Locomotif

What’s Next, Comrade Karat?

S Prasannarajan is the Editor of Open magazine
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Good news: Karat, an ideological classicist, unlike his fellow comrades, does not live under a fascist regime. Will he go a step further risking his own ideological position?

YOU HAVE HEARD this before, this angst-heavy indictment: fascists are at India Gate, all set to savage our secular soul. You have heard this whenever India was under attack, not by jihadists or other such angry men born out of historical injustices or social wretchedness (God bless them), but by the trident- wielding soldiers of Hindutva, the most militant religious fascist formation, we have been told. And, persistently, we have been shamed by the moral minority for our silence, and therefore our tacit collaboration—our conscience irredeemably frozen— with the stormtroopers in saffron. From the italicised pamphlets of wretched-India retailers and the dry, custom-made, Stalinist verbiage of apparatchiks, it has been an unsolicited flow of wisdom, reminding us of our culpability in legitimising the fascists of Weimar India—and look what we have gained: desi variations of the Holocaust. Have we been in the wrong country?

We should have known: language has always been deployed by the conscience-keeping industry to reduce history to a set of convenient glossaries. We haven’t even noticed their laziness: victims of a communal clash require a metaphor as heart wrenching as Auschwitz; your average right-winger in power, not even necessarily an unrepentant hate-monger, deserves an adjective as repulsive as ‘fascist’; and there is a genocide every other month in just another cursed spot. With such casualness, they, scavengers in search of historical catch phrases, banalise the sacredness of memory, for certain words carry within them a piece of history that is unique in its dehumanising horror. Language is liberating, but when it is called into the service of two penny moralisers, it is restricted sensibility, and a prison of perceptions. It is a lie that pretends to miniaturise truth, and it is a hurtful simplification of the past. It is an insult to the dead. You have no idea what it was like; what you have is an armoury of borrowed phrases.

And then I read Prakash Karat: ‘In India today, neither has fascism been established, nor are the conditions present—in political, economic and class terms—for a fascist regime to be established… No section of the ruling class is currently working for the overthrow of the bourgeois parliamentary system… In India today, Hindutva ideology and chauvinist nationalism are used to polarise the people on communal lines…While these (communal) activities pose a grave and present danger to democracy and secularism, they do not, by themselves, constitute the establishment of a fascist order.’ This is amazing stuff, as it comes from the purest of the current crop of apparatchiks who represent a political tradition that survives on redundant slogans and a regulatory diet of isms such as anti-fascism and anti-imperialism and anti-communalism. In his op-ed article in The Indian Express, Karat parades all his favourite bogeymen to tell us how impoverished— politically as well as economically—India has become after the arrival of Narendra Modi in Delhi. It is hell, of course, as this is an India where authoritarian temptations of the right-wing have peaked, where minorities are terrorised, and where the ruling regime prostates before the American imperium. Bad. It could have been worse. But Karat, an ideological classicist, unlike many of his comrades, does not live under a fascist regime.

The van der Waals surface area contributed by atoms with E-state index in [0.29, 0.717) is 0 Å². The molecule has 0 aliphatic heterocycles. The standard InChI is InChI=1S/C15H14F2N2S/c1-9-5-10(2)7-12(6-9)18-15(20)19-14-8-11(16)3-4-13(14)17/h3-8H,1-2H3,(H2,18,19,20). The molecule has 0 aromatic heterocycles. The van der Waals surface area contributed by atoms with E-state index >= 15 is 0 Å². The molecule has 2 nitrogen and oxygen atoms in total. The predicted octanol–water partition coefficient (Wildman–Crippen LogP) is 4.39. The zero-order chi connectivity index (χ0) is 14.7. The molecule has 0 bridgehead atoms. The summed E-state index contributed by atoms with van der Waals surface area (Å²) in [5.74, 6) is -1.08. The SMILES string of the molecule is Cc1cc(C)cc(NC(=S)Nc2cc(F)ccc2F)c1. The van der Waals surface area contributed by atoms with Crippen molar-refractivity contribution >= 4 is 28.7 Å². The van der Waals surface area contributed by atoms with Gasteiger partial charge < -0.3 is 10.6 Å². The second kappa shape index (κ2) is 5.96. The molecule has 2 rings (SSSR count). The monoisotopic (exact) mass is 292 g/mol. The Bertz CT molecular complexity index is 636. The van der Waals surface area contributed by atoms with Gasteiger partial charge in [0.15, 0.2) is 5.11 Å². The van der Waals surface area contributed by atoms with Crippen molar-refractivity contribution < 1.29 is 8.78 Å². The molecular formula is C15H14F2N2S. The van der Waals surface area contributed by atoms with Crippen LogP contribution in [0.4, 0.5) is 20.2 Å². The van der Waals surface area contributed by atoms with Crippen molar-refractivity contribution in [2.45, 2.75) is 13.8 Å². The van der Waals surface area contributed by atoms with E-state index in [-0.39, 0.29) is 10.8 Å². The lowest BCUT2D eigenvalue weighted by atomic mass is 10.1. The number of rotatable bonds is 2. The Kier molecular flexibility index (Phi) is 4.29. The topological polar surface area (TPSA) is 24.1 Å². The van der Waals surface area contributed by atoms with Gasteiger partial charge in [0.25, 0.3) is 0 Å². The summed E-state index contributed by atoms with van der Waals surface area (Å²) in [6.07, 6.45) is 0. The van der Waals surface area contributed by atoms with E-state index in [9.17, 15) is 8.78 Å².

Sitaram Yechury may not agree, for it is pretty difficult to make a political deal with fascism. Certain pamphleteers may consider it Karat’s ideological subversion, for a convincing portrayal of the wretched India is impossible without wild strokes of fascism. And Karat’s successors at JNU will be devastated by this cop out, for the revolution cannot be sustained without the looming fascist state to rage against. The leftist struggle against power in India is an attack of slogans, and invariably, they are slogans collected from someone else’s history. Indian communists, and their intellectual fellow travellers in academia, have been left with nothing but semantics to remain alive in the post-ideology world. That is why Karat’s rejection of the f-word, in a subtler way, is a rejection of the standard-issue leftist argument against Modi’s India.

What is next, comrade? Will you go for further anatomisation of isms in the Indian context, risking your own ideological position? Definitions may vary, but, in practice, has there been much difference between fascism and communism? Leave aside finer points on private ownership and individual rights and the role of the almighty state for a while, and come to the fundamental question of life’s dignity. Both do not give a damn: the difference between the concentration camp and the gulag is just a matter of method. In India, Karat’s party may have internalised the worst instincts of the Soviet empire without ever having the burden of safekeeping an empire. Power is now a shrinking reality in its erstwhile citadels, and the day before in Delhi, it was nothing more than ideological harlotry made respectable by liberal use of the aforesaid isms. Being a careful reader of textbooks and national traits, Karat could not have missed the fact of non-fascist India turning increasingly hostile to his own ism as well. Maybe he is too much of a gentleman comrade to be impolite even to a merciless history.

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